Mp3 (15:10) (20.8MB) ~ Score ~ YT

Meantone Suite I in A minor
(Equal Harmony 1 Equal Meantone Temperament):
Mp3 (15:11) (20.8MB) ~ Score

Meantone Suite I in A minor
(1/4 Syntonic Comma Equal Meantone Temperament):
Mp3 (15:11) (20.8MB) ~ Score

Meantone Suite II
(2016) Harpsichord

The Meantone Suite II was written directly using "2/9 Syntonic Comma Equal Meantone Temperament". The fifth here is only slightly less tempered than "1/4 Syntonic Comma EMT" so the major thirds / minor sixths are excellent being only 2.39 cents sharp/flat from Just.

It is a very interesting and different experience composing directly in a meantone temperament. The purity of the intervals really compels one to the purity and consonance of the harmony. On the other hand the diminished intervals and triads are harsh and so either are avoided or used with extreme care mainly through separation of register. This changes the drama of the music and using purer intervals and harmonies means a music where it is harder to create tension. Everything sounds equally in tune and dissonances are harsh and so for the most part avoided. This is in contrast to temperaments with fifths closer to our common temperament where everything is somewhat out of tune and resolving a dissonance is only a matter of degree. As the intervals and chords of equal temperament are not as well in tune there is less contrast between consonance and dissonance, unlike "1/4 and 2/9 Syntonic Comma EMT" where the difference is extreme and jarring.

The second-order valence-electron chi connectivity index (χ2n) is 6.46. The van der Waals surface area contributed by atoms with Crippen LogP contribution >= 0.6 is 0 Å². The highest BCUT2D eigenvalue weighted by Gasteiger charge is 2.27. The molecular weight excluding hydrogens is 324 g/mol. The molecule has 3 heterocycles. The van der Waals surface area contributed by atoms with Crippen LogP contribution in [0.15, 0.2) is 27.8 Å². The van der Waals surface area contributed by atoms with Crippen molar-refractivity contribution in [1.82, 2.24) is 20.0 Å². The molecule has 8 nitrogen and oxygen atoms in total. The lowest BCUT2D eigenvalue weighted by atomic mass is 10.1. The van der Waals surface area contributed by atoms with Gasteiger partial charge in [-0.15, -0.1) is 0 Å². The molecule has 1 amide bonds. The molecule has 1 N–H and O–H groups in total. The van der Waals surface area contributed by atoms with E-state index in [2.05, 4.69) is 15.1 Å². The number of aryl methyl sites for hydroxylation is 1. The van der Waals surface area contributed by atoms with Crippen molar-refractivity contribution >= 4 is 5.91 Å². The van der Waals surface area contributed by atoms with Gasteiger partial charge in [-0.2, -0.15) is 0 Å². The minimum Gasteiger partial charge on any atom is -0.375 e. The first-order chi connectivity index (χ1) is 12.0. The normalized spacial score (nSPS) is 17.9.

Out of interest I have also realized the Meantone Suite II in "1/5 Ditonic Comma EMT". The major thirds / minor sixths here being only 2.80 cents sharp/flat from Just. This is an excellent temperament in its own right with equal beating major triads as compared to the equal beating minor triads of "2/9 Syntonic Comma EMT". "1/5 Ditonic Comma EMT" is just the smallest bit brighter due to slightly sharper major thirds and a very small amount less consonant than "2/9 Syntonic Comma EMT". The choice of temperament and instrument directly reflects how the music is composed which makes complete sense!

At the outset I wanted the wolf to be the same for both Meantone Suites I and II so that if only one particular meantone temperament was chosen, they could still be played together without retuning the instrument. I as well decided to utilize all the modulation possibilities of the meantone temperament here instead of just the six closely related keys. Beforehand I wanted to be able to modulate to the minor I, IV and V keys and so I chose to compose in C major with, as above, the wolf between C# and Ab. This however precluded the relative key of A minor being complete, missing its dominant chord!

Meantone Suite II in C Major
(2/9 Syntonic Comma Equal Meantone Temperament):
Mp3 (21:59) (30.1MB) ~ Score ~ YT

Meantone Suite II in C Major
(1/5 Ditonic Comma Equal Meantone Temperament):
Mp3 (21:59) (30.2MB) ~ Score

Meantone Suite III
(2016) Organ

Meantone Suite III was composed directly in "31Et Equal Meantone Temperament". The major third / minor sixth is less than 1 cent sharp/flat from Just. The minor third / major sixth is a little more than 5 cents flat/sharp from Just, as is the perfect fifth / perfect fourth. "31Et EMT" is almost the same as "1/4 Syntonic Comma EMT" yet I find "31Et EMT" much better in tune. There may be a number of reasons for this.